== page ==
I am usually at Willamette Writers but I won't be there this year. In my absence, here's are my recommendations for Sunday of what workshops you don't want to miss! [With apologies to the film side of the conference. I'm sure someone else is better informed about what film session you don't want to miss.]
Write Memoirs for Fun and Profit
We'll begin by defining this nonfiction genre with examples from magazines, literary journals, and book-length works. Agents and editors continue to seek memoir, and this workshop will guide participants in identifying key themes about which to write. It will also explore the craft of writing memoir, and how to pitch a finished short or long memoir to agents and/or editors.
In this workshop, students will learn how to identify viable topics for memoir, what editors want in terms of style and content, how to structure memoir around a key theme or themes, what to put in and what to leave out, how not to get sued when writing about people you know, how to navigate the difficulties of writing from memory, when to use dialogue, and how to approach editors and literary agents with your memoir.
Break into Children's and YA Magazine Markets
Learn what freelancers must know about magazine publishing. Activities will help you identify children's magazines that buy the writing you want to do; analyze any children's or YA magazine's audience, format, subject matter, and writing style; and learn how to write a query that convinces editors you can nail the assignment. Writers who attend this workshop will learn: The hierarchy of publications – from the easiest to break into and lowest paying, to the hardest to break into but best paying; how to use the secret of "the smallest doors open widest;" the formula for a winning query, how to follow up and how to turn one assignment into a career.
Write and Sell Humorous Short Essays
We'll define the nonfiction genre with examples from magazines and newspapers. Thousands of periodicals publish short humorous essays, and pay ranges from approximately $20 to $800. This genre represents a creative way for freelance writers to break into a magazine or newspaper; it also offers authors the opportunity to promote their books with related essays. The workshop covers how to identify topics for humorous essays, how to maximize humor, how to approach editors with a completed essay, tips for marketing your books through humorous essays, how to build relationships with editors, and how to use current events to give essays added appeal. Attendees will identify topics for their own humorous essays. They'll receive handouts with contact information for editors who accept short humorous essays. They'll also receive a sample cover letter, along with copies of three short humorous essays by successful Northwest writers.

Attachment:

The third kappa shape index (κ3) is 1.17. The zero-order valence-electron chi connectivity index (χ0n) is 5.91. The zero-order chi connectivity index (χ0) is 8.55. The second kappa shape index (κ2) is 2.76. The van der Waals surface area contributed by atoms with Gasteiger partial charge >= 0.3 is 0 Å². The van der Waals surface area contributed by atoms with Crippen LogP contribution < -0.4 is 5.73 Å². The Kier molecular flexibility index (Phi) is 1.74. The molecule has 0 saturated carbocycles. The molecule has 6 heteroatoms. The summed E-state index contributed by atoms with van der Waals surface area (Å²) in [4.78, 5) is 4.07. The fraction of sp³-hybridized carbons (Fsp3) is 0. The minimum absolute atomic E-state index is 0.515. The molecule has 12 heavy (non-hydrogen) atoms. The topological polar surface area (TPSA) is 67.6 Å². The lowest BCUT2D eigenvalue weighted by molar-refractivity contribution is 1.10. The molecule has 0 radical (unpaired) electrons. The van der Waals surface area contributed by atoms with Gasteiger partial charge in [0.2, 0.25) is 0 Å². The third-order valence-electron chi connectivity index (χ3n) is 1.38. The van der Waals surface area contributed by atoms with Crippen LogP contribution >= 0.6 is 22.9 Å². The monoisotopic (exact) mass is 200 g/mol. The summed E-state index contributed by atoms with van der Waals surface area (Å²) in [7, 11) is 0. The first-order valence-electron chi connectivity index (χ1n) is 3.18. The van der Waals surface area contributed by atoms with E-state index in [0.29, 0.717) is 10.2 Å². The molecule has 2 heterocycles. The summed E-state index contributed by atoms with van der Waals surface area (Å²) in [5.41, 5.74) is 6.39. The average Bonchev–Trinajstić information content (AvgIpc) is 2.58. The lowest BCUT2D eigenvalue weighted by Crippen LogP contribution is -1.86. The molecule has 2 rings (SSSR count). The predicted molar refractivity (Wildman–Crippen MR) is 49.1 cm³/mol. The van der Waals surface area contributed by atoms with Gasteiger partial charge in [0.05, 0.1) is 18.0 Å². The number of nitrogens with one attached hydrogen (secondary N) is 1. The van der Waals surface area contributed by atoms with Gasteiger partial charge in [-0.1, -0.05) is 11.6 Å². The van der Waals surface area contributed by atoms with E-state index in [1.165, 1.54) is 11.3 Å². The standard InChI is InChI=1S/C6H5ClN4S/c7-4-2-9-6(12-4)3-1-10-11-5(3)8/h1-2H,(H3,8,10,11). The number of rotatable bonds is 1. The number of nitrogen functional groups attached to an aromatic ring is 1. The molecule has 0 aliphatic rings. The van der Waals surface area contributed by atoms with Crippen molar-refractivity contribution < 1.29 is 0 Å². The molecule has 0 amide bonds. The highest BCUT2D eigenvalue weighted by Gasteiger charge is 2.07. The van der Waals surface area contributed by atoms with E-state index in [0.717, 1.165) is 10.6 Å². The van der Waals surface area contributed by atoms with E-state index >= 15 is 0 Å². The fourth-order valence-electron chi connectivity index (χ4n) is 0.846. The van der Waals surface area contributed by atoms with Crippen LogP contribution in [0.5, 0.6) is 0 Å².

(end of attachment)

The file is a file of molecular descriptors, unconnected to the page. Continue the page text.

Characters in stories often embody what I call dramatic truths. A character's dramatic truth is what they seek to resolve or fulfill in a story. When a character embodies a truth that resonates with a story's audience, readers will want to see how a character resolves his or her issues. Powerful, successful stories (Harry Potter, Rocky, The Wizard of Oz) often have characters with clearly defined truths. This workshop focuses on helping writers to perceive the dramatic truths of their main characters.
The Mystery of Voice
This fun, interactive seminar will unravel the mysteries of "voice." We've all heard the phrase, "We're looking for a fresh voice, and we'll know it when we see it." So, what is it and how can you create it? Eric Witchey will break the concept of voice down into easy to understand, manageable techniques that will allow you to develop and exploit "voice" in your fiction. This seminar is appropriate for all levels of development.
Write a Profile
Some of the best nonfiction books and articles being published are profiles of people – scientists, celebrities, local personalities and more. The truth is that everyone has a fascinating story to tell. In this workshop you will learn how to uncover the best, juiciest, most important parts of a person’s life and turn it into compelling storytelling. Writers who attend this workshop will learn: How to write interview questions; how to conduct an interview; how to develop a theme or focus for the profile; how to write an engaging lead; how to structure the middle; options for powerful endings. Also valuable for biography authors. Bring your pen, lots of paper, and come ready to interview and write.